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Snow Bunting Life History



Snow Buntings spend the summer in the arctic tundra, nesting in rocky areas and foraging in patches of sedges and other vegetation. In the winter they use open fields, croplands with grain stubble, shorelines, and roadsides.

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Snow Buntings eat grass and flowering-plant seeds as well as insects and spiders. They pick seeds and insects from the ground or leap up from the ground to grab a seed or other prey.

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Nest Placement


Snow Buntings nest in rocky areas and boulder fields. The nest is typically in a hole in a rock, in a crevice between rocks, or in a crevice under a rock. Females put the nest at the back of the hole or crevice, such that it is rarely visible from the outside. In areas where nest sites are limited, instead of nesting among rocks, they nest in barrels, metal cans, boxes, buildings, and construction rubble.

Nest Description

Female Snow Buntings collect moss and grass to create a thick open cup that they line with fine grasses, rootlets, fur, and feathers. Because nest sites are limited, Snow Buntings use old nests, adding new lining to nests from the previous season.

Nesting Facts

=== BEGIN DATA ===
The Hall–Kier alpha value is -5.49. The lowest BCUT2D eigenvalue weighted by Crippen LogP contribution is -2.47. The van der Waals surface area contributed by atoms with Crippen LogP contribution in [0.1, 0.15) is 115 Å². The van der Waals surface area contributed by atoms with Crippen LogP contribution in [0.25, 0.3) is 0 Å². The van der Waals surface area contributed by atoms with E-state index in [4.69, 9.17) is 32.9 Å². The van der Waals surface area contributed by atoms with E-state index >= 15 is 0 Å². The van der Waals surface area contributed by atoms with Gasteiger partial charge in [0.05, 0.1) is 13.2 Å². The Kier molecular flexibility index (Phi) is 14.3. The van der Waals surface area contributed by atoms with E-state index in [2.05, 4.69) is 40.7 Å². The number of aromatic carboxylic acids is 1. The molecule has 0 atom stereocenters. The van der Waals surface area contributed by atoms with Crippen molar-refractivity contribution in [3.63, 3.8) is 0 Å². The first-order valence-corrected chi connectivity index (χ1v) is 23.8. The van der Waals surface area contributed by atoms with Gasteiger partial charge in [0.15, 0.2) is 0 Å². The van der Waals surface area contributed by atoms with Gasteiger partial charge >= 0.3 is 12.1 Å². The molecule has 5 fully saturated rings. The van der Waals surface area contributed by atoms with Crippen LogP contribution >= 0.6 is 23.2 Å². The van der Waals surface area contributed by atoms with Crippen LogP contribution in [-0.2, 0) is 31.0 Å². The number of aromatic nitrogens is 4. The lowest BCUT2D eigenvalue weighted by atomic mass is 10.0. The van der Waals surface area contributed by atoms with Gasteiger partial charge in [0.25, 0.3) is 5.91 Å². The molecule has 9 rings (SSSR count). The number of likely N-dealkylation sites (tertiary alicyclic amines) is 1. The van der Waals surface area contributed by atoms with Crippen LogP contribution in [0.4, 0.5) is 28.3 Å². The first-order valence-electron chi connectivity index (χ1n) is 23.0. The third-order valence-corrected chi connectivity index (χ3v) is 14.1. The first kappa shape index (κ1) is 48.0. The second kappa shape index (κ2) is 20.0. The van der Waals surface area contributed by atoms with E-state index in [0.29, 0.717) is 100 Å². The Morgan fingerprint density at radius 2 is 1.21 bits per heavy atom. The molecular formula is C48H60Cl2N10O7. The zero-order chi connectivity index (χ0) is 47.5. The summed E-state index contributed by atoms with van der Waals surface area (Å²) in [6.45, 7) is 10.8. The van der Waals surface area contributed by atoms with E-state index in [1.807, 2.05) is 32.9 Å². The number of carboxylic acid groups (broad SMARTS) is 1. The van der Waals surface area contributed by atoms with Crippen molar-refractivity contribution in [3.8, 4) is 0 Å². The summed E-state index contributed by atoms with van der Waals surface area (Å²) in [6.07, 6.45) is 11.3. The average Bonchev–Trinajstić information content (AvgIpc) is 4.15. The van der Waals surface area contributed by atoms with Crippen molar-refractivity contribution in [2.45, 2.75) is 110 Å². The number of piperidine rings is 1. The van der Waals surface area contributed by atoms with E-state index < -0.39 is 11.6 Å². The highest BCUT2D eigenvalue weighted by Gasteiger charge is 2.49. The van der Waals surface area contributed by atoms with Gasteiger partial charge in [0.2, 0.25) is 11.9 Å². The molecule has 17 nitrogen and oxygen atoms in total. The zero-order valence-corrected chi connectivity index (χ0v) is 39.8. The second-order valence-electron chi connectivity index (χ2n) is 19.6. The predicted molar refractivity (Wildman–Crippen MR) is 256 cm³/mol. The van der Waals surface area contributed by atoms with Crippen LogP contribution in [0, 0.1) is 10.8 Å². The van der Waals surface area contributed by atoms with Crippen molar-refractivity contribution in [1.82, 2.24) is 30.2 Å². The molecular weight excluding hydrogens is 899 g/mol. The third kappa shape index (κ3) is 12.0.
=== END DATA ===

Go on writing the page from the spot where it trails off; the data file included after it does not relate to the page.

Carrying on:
Clutch Size:2-7 eggs
Number of Broods:1 brood
Egg Length:0.8-1.0 in (2-2.6 cm)
Egg Width:0.6-0.7 in (1.5-1.8 cm)
Incubation Period:10-15 days
Nestling Period:9-15 days
Egg Description:Creamy white with variable brown spots and scrawls.
Condition at Hatching:Helpless, with long, gray-brown down.
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Ground Forager

Snow Buntings are ground dwellers, walking or running to find seeds and insects. In the spring, they use hard-packed snow to clean their feathers, which results in a wearing of the feather tips to reveal the bright white feathers below. Males arrive on the breeding grounds 3–4 weeks before females to establish a territory. Males fight and chase all territory intruders. They approach intruders with a flight song display, rising into the air in song where they meet. The two birds often grapple with bills and feet as they tumble back to the ground. Males also use the flight song display to attract a female; males fly steeply up and glide back to the ground with their wings held in a "V." Following the flight display, males show prospecting females potential nest sites before they settle into a monogamous pair bond for the breeding season. Males may occasionally mate with another female. In the winter, restless flocks constantly flush along like blowing snow, with members leapfrogging over each other.

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Common Bird in Steep Decline

Snow Buntings are common, but according to Partners in Flight’s Landbird Conservation Plan their populations declined approximately 38% between 1970 and 2014. Partners in Flight estimates that the total global breeding population is 29 million and rates them 10 out of 20 on the Continental Concern Score, indicating a species of relatively low conservation concern. However, they are included in the list of Common Birds in Steep Decline, for species that are still too numerous or widely distributed to warrant Watch-List status but have been experiencing troubling long-term declines.

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